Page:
In the remote workspace, employees can’t just swing by their manager’s desk for a quick update or catch-up with their teams in the cafeteria. Unfortunately, the nature of working from home can impede how essential information reaches your people.
To prevent this from happening, centralize relevant data and make it easily accessible across the organization. Beth Clutterbuck, CHRO at Relativity, suggests creating a resource for people to access company goals, strategies, metrics, and more.
“When you have transparent mechanisms to communicate information in a variety of channels, it allows people to do their jobs more effectively and pivot quickly,” she said. “People want to understand where we’re going, why we’re going there, and how we’re going to get there.”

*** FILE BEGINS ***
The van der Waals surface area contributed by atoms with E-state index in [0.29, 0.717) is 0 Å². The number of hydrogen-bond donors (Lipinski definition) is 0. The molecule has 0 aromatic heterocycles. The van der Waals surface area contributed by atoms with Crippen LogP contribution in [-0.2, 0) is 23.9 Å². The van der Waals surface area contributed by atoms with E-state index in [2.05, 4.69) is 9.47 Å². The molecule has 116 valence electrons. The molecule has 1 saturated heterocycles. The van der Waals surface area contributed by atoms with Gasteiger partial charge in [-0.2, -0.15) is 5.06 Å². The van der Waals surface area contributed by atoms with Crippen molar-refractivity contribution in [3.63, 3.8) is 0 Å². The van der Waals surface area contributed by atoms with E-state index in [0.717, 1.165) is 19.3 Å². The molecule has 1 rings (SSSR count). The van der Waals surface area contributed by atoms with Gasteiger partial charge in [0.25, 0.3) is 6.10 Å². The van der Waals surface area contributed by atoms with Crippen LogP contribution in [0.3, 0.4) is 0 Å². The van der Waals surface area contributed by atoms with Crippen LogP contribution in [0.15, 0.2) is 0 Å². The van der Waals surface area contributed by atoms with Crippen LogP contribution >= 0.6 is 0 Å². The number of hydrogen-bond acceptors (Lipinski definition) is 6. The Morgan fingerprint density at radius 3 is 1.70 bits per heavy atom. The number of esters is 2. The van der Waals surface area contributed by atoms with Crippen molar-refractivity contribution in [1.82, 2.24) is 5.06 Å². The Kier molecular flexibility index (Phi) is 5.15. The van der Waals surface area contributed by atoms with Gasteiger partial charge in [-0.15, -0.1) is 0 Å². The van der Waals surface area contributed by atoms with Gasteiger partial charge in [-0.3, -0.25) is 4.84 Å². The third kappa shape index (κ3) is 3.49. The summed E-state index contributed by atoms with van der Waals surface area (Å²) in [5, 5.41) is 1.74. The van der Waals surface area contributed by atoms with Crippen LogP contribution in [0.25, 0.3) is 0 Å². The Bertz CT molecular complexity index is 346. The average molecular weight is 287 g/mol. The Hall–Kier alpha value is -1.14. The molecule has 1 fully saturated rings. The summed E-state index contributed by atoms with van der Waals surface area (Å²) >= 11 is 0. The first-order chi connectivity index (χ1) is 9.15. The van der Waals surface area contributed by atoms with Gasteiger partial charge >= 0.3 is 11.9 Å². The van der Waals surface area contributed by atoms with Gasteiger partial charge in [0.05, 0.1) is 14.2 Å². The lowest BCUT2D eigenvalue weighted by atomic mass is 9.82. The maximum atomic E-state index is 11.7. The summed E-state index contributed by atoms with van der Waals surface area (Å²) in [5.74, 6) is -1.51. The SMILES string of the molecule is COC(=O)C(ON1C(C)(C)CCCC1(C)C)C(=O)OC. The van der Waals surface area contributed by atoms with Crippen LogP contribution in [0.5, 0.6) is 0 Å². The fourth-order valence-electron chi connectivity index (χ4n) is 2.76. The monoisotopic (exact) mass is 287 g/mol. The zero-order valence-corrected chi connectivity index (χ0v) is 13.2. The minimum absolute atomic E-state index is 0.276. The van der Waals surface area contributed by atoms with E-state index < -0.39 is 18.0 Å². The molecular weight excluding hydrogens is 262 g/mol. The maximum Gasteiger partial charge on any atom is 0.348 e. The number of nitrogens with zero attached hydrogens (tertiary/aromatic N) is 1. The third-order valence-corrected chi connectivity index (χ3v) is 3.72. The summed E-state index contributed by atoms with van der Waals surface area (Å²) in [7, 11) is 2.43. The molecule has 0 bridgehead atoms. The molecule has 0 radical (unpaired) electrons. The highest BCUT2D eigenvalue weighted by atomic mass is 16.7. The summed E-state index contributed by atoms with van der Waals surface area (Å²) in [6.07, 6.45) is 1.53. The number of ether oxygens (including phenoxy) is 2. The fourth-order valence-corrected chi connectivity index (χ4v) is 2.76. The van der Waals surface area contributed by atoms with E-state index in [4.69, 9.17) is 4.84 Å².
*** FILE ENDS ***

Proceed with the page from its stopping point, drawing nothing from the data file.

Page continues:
Here at ChartHop, we use our platform as a self-serve resource that our people can use to access valuable information about the company, its people, and themselves. Whether it’s headcount plans, pending team restructures, department goals, or individual performance progress, our platform provides our employees with a crystal-clear understanding of what’s happening in the company and where they fit in.
When you have transparent mechanisms to communicate information in a variety of channels, it allows people to do their jobs more effectively and pivot quickly.
Beth Clutterbuck, CHRO @ Relativity
You can also:
- Leverage Slack: Consider creating a company Slack channel where you can streamline deploying company updates, employee announcements, accomplishments, and more.
- Over-index on communication: Clutterbuck explained that at Relativity, they have 4-5 global touchpoints a week. She suggests consistently sending out emails from leadership to reinforce messaging and goals.